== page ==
Is all visibility encouraging? Or are we faced with faux queerness that solidifies the existing patriarchy, all while pretending to dismantle it? One word pieces it all back together- commodification.
Millennials are subject to a new wave a of LGBTQ marketing. At first glance, it appears to introduce a non-heteronormative narrative into the regressive world of advertising. Good news, one might think. Refreshing in a world where femininity is synonymous with passivity, marriage and motherhood. Definitely images many young adults used to long for.
On one hand, images like these may be an efficient campaign championing the cause of a long suppressed community. Its also a way to raise a finger against ancient patriarchal norms. On the other hand, its important to peel away the first layer to get to the root of the more serious drawbacks.
Sexuality for The Straight Male Gaze
Two things that go hand in hand to up the appeal for lesbians- advertisement and pornography. That would explain why 1 in every 5 straight men watch lesbian porn. LGBTQ women are often positioned in advertisements to exude male sexual tension. All while fueling a false sense of self-hood among women and queer persons. Ideally, people who identify as homosexuals shouldn’t be fetishized. This is so often the standard beauty criteria. The focus should be more on the women themselves rather than their bodies or positions.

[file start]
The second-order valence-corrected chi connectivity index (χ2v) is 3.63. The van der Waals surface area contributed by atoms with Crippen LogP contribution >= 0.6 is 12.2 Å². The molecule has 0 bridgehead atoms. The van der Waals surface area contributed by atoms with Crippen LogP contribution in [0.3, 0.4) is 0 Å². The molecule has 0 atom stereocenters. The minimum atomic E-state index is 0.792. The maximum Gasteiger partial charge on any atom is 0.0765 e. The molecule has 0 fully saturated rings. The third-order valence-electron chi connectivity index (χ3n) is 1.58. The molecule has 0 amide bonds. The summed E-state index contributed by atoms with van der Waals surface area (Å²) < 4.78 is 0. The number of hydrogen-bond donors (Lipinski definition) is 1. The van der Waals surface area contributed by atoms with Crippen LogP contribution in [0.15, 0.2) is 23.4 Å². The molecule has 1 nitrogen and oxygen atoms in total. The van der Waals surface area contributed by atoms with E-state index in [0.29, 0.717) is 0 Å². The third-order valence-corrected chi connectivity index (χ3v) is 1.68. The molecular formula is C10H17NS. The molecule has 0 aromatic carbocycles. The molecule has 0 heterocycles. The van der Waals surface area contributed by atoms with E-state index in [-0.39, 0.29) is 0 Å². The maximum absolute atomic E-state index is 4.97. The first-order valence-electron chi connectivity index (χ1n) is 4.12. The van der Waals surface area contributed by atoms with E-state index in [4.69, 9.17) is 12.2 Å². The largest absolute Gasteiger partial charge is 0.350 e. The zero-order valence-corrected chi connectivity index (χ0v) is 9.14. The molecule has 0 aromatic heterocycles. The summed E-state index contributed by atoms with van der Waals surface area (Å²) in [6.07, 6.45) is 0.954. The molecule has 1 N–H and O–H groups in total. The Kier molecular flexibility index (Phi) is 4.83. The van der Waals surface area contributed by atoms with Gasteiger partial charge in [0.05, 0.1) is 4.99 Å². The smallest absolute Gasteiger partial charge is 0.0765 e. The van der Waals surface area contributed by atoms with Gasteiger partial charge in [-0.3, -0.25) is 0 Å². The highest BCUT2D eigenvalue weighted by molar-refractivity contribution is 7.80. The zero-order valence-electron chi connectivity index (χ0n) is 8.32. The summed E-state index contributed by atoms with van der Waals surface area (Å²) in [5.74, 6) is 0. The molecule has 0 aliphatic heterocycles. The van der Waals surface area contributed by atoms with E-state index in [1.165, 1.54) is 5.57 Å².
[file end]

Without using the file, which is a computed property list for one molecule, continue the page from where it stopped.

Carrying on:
This trend is more blatant when it comes to representing trans-women in advertising. Featuring women like Jari Jones in beauty campaigns is a powerful move towards inclusivity. But how does one ensure that the iconography doesn’t take the form of ancient exoticizing? To what extent do they sustain a ‘men’acing fantasy referred to on some dating websites as “trans-amorous” or “trans-attracted?” This suggests an inherently trans-misogynistic difference between trans women and ‘real’ women.
Commodification and The ‘DINK’ Dollar
Pascal Monfort, French fashion consultant says, “this is known as DINK, ‘Double Income No Kids,’ an enormous buying power that vaguely adapts the dominant offer for an upmarket gay customer.”
The LGBTQ centered market was estimated in the United States to be at a staggering 790 billion dollars in 2012. This may well be the core issue. A privileged gay man who experiences less oppression than other queer groups might strengthen other forms of systematic oppression. “An ad featuring a gay, white, heteronormative, successful Western couple means it is shutting out any question of intersectionality, all notions of race, gender. This type of gay visibility betrays its own because it claims to represent by reinforcing every other dominant norm”, says Ari de B, Paris-based queer militant, specialized in questions of intersectionality.
The bottom line is that gay doesn’t mean always queer. Gay is a sexual preference. Queer is the questioning of a system and choosing to think around its means of production, utilization, gender. Advertising, propelled by commodification (which thinks in terms of trends and sales numbers) can never achieve this.